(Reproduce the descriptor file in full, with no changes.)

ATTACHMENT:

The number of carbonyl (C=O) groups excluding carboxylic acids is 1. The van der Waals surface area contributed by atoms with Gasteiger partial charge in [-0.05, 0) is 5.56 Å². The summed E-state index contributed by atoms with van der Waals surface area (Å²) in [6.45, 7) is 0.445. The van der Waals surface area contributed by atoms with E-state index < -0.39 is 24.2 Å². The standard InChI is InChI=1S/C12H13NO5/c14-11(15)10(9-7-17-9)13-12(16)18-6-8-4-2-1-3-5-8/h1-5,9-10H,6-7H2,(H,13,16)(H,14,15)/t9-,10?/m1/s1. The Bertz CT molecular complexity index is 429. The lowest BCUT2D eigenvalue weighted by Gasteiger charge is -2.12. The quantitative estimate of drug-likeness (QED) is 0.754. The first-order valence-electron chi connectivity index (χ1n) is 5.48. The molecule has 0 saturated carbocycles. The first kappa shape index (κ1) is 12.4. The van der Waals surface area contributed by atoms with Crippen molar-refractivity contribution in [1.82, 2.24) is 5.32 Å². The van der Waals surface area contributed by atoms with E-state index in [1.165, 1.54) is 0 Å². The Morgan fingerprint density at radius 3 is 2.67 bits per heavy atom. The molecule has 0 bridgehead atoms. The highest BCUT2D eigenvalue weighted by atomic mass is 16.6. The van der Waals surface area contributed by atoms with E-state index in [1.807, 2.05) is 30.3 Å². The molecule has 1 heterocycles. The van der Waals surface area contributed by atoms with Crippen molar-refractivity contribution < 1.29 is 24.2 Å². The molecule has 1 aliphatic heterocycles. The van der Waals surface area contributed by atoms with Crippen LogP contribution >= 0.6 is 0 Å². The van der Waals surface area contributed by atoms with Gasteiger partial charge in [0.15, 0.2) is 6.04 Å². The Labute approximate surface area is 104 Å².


The number of carbonyl (C=O) groups excluding carboxylic acids is 1. The van der Waals surface area contributed by atoms with Gasteiger partial charge in [-0.05, 0) is 5.56 Å². The summed E-state index contributed by atoms with van der Waals surface area (Å²) in [6.45, 7) is 0.445. The van der Waals surface area contributed by atoms with E-state index < -0.39 is 24.2 Å². The standard InChI is InChI=1S/C12H13NO5/c14-11(15)10(9-7-17-9)13-12(16)18-6-8-4-2-1-3-5-8/h1-5,9-10H,6-7H2,(H,13,16)(H,14,15)/t9-,10?/m1/s1. The Bertz CT molecular complexity index is 429. The lowest BCUT2D eigenvalue weighted by Gasteiger charge is -2.12. The quantitative estimate of drug-likeness (QED) is 0.754. The first-order valence-electron chi connectivity index (χ1n) is 5.48. The molecule has 0 saturated carbocycles. The first kappa shape index (κ1) is 12.4. The van der Waals surface area contributed by atoms with Crippen molar-refractivity contribution in [1.82, 2.24) is 5.32 Å². The van der Waals surface area contributed by atoms with E-state index in [1.165, 1.54) is 0 Å². The Morgan fingerprint density at radius 3 is 2.67 bits per heavy atom. The molecule has 0 bridgehead atoms. The highest BCUT2D eigenvalue weighted by atomic mass is 16.6. The van der Waals surface area contributed by atoms with E-state index in [1.807, 2.05) is 30.3 Å². The molecule has 1 heterocycles. The van der Waals surface area contributed by atoms with Crippen molar-refractivity contribution < 1.29 is 24.2 Å². The molecule has 1 aliphatic heterocycles. The van der Waals surface area contributed by atoms with Crippen LogP contribution >= 0.6 is 0 Å². The van der Waals surface area contributed by atoms with Gasteiger partial charge in [0.15, 0.2) is 6.04 Å². The Labute approximate surface area is 104 Å².